NEW YORK – Researchers from the Dana-Farber Cancer Institute and St. Jude Children's Research Hospital have found that using CRISPR-Cas9 to generate double-strand breaks (DSBs) in DNA in order to edit a gene can lead to the mutational process chromothripsis, which can lead to human congenital disease and cancer.
In a study published on Monday in Nature Genetics, the researchers said they experimented with model cells, single-cell whole-genome sequencing, and editing in clinically relevant cells to demonstrate that CRISPR-Cas9 editing generated structural defects of the nucleus, micronuclei, and chromosome bridges, thereby initiating extensive chromosome rearrangements, or chromothripsis. In fact, they found that genome editing with Cas9 in actively dividing cells caused about a twentyfold increase in the formation of micronuclei and/or chromosome bridges.
Their data suggests that chromothripsis is a previously unappreciated on-target consequence of CRISPR-Cas9-generated DSBs and that the potential for extensive chromosomal rearrangements should be considered and monitored as CRISPR is therapeutically applied in the clinic, the researchers said. They further noted that while chromothripsis is implicated in tumorigenesis, the carcinogenic potential of CRISPR-Cas9-induced chromothripsis would likely depend on the set of genes on the targeted chromosome arm and whether rearrangements occurring after the initial cut caused those genes to be deleted, fused, or amplified.
Cas9 generates a DSB that cleaves the targeted chromosome into two segments, according to the researchers — one with the centromere region called the centric fragment and one without it called the acentric fragment. If the DSB is not repaired before cell division, the acentric fragment lacking a functional centromere can form a micronucleus. They evaluated this process in genetically stable human retinal pigment epithelial cells using single-guide RNAs targeting unique genomic sites on four different chromosomes.
They found that CRISPR-Cas9 cutting at individual target sites induced micronucleation at frequencies of 4 percent to 7.5 percent, or 10.2-fold to 19.3-fold, higher than in controls. Using fluorescence in situ hybridization (FISH), they established that 81 percent to 92 percent of the micronucleation contained the chromosome arm targeted by the specific gRNA species. Most micronuclei contained two copies of the targeted chromosome segment. Further FISH probes confirmed that the micronucleations were mostly acentric chromosome fragments.
In an experiment on allele-specific genome editing, the researchers used gRNAs that targeted only one allele due to a heterozygous polymorphism in the protospacer adjacent motif (PAM). They detected editing events exclusively on the targeted homolog, and these editing events were associated with a 2.7-fold and a twelvefold increase in micronucleation frequency for chr1p- and chr5q-targeting gRNA species, respectively. Further, they noted that allele-specific gRNAs primarily generated micronucleation with two copies of the targeted chromosome, meaning that allele-specific guides did not eliminate genome editing-induced micronucleus formation in actively dividing cells.
To directly test whether chromothripsis might be an unrecognized, on-target consequence of CRISPR-Cas9 genome editing, the researchers then used a process they called Look-Seq, which combined long-term live-cell imaging with single-cell whole-genome sequencing of the imaged cells. They found that on-target Cas9 genome editing generated micronuclei, which, in turn, induced chromosome arm-level DNA copy number alterations as well as copy number-neutral loss of heterozygosity.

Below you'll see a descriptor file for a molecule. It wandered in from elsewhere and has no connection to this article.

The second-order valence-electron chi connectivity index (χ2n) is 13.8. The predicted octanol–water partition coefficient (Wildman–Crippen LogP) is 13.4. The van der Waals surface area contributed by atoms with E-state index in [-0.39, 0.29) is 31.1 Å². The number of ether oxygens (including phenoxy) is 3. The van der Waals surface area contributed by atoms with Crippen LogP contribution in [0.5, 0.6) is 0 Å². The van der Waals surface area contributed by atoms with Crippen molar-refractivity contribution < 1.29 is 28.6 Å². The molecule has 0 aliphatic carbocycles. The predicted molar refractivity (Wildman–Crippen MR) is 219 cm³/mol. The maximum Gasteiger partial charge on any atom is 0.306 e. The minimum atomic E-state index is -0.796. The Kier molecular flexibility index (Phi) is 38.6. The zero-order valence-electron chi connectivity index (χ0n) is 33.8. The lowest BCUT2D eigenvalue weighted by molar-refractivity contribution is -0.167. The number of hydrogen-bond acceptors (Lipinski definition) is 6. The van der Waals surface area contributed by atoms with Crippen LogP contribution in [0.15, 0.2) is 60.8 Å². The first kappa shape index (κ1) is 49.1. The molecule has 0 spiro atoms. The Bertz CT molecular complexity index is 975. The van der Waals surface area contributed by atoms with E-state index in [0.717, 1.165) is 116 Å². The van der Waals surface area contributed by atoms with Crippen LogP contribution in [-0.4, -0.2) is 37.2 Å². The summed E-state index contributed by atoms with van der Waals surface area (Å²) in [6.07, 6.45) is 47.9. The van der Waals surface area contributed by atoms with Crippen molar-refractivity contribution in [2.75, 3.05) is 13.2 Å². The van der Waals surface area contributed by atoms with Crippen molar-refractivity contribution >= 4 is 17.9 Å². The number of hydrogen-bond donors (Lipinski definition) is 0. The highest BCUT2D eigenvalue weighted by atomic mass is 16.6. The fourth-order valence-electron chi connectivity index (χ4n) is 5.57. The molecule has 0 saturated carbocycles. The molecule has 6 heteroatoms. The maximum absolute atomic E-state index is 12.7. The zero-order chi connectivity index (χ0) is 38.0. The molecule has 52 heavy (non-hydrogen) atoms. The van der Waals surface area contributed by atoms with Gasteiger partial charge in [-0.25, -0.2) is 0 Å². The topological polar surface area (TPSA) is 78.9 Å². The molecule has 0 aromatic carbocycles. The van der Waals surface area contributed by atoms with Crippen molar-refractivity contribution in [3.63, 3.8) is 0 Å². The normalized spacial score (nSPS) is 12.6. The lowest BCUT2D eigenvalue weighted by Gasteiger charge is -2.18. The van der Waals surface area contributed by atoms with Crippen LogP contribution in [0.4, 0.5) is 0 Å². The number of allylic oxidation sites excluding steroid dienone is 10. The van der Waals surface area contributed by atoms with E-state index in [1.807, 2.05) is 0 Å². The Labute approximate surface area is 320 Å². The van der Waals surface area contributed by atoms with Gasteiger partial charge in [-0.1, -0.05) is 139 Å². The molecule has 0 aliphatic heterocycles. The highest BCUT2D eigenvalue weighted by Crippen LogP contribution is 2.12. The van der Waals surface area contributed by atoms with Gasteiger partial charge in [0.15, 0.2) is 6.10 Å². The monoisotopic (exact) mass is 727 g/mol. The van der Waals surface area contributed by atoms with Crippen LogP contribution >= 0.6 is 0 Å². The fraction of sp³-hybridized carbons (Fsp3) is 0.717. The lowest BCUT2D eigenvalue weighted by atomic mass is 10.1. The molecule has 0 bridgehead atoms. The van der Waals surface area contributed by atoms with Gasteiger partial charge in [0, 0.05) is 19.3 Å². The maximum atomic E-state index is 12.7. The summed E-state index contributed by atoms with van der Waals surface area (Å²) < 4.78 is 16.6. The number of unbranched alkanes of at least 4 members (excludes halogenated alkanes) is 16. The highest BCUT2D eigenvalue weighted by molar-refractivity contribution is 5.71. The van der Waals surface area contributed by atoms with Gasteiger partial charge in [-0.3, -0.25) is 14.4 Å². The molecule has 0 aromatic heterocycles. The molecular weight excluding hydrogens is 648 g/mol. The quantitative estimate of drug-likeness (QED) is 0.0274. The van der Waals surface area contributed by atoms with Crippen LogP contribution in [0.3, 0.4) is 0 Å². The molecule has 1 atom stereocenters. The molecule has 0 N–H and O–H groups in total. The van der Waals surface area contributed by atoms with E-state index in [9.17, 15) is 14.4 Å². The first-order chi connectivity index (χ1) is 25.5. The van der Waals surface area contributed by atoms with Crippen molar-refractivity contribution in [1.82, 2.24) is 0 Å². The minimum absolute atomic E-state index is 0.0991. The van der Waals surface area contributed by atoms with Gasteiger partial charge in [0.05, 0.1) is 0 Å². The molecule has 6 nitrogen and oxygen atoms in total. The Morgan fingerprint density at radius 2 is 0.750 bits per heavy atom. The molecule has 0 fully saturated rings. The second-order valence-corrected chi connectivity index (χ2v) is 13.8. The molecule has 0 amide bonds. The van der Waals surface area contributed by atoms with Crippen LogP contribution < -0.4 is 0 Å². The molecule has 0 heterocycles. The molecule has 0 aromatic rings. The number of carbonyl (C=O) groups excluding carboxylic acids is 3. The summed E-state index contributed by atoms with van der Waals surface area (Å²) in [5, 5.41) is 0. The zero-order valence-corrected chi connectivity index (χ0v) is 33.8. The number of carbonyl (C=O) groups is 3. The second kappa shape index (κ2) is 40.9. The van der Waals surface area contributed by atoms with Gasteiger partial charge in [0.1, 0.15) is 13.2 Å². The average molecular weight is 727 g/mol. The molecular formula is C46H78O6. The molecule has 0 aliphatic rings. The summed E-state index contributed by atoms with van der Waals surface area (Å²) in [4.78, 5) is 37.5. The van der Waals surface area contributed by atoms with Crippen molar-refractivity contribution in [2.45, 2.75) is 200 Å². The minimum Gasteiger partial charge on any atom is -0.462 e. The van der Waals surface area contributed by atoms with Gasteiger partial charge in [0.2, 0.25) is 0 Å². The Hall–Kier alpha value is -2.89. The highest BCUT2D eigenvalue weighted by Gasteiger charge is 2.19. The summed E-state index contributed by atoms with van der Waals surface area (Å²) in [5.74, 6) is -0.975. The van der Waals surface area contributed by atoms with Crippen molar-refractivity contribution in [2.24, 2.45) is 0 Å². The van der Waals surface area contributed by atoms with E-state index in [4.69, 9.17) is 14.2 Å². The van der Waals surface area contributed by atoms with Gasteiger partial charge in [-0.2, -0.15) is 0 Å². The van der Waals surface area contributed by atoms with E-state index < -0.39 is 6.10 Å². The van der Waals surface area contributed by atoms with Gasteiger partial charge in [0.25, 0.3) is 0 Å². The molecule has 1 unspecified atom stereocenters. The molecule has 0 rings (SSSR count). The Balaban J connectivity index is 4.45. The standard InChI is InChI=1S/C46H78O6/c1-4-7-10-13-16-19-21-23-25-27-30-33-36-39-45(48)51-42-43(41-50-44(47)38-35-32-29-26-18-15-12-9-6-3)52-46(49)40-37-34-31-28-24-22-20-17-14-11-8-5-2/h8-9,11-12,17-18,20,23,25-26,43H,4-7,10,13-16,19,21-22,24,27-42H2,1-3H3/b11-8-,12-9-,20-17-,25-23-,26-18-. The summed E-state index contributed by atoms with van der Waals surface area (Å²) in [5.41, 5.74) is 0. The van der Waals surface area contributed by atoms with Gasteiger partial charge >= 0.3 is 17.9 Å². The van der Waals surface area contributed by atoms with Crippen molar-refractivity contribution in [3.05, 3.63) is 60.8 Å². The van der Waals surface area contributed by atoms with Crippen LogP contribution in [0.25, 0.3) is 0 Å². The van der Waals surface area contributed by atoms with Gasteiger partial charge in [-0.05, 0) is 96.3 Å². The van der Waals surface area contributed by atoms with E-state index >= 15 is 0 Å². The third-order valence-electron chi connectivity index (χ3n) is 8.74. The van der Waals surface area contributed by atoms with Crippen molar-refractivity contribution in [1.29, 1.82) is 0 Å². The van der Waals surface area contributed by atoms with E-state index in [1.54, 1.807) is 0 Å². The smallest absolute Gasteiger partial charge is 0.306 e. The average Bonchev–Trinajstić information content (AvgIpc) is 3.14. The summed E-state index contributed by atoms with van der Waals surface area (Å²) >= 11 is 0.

The researchers did note that malignant transformation or abnormal clonal cell expansion following genome editing has so far not been observed in animal studies, including non-human primate models, nor has it been shown in the small number of humans who have participated in clinical trials. Therefore, the clinical risks associated with nuclease-based genome-editing therapies in human participants remain unclear, and the rates of forming micronuclei or chromosome bridges followed by chromothripsis are as yet unknown for any therapeutic application of CRISPR.
However, the authors added, these results do have several practical implications. First, because efficient Cas9-mediated homology directed repair requires cells to be actively dividing, therapeutic genome editing via non-homologous end-joining in non-dividing cells, such as retinal photoreceptors, should not produce micronuclei. Further, they said, screening for micronucleation and/or chromothripsis in clinical protocols is expected to become more feasible as high-throughput and low-cost methods for single-cell genome sequencing are developed.
"Finally, our study further motivates the development of genome-editing strategies that do not generate double-stranded DNA breaks, which, in principle, should minimize the potential for inducing chromothripsis," the authors wrote.
"A number of newer methods, such as base editing, act through mechanisms that are independent of DSBs and therefore offer certain safety advantages for either repairing or shutting down genes," St. Jude's Mitchell Weiss, the study's co-corresponding author, said in an email. "However, every method for genetic modification carries some risk for genotoxicity. Defining the risk versus benefit of different gene modification strategies used to treat different genetic diseases requires extensive new laboratory and clinical research."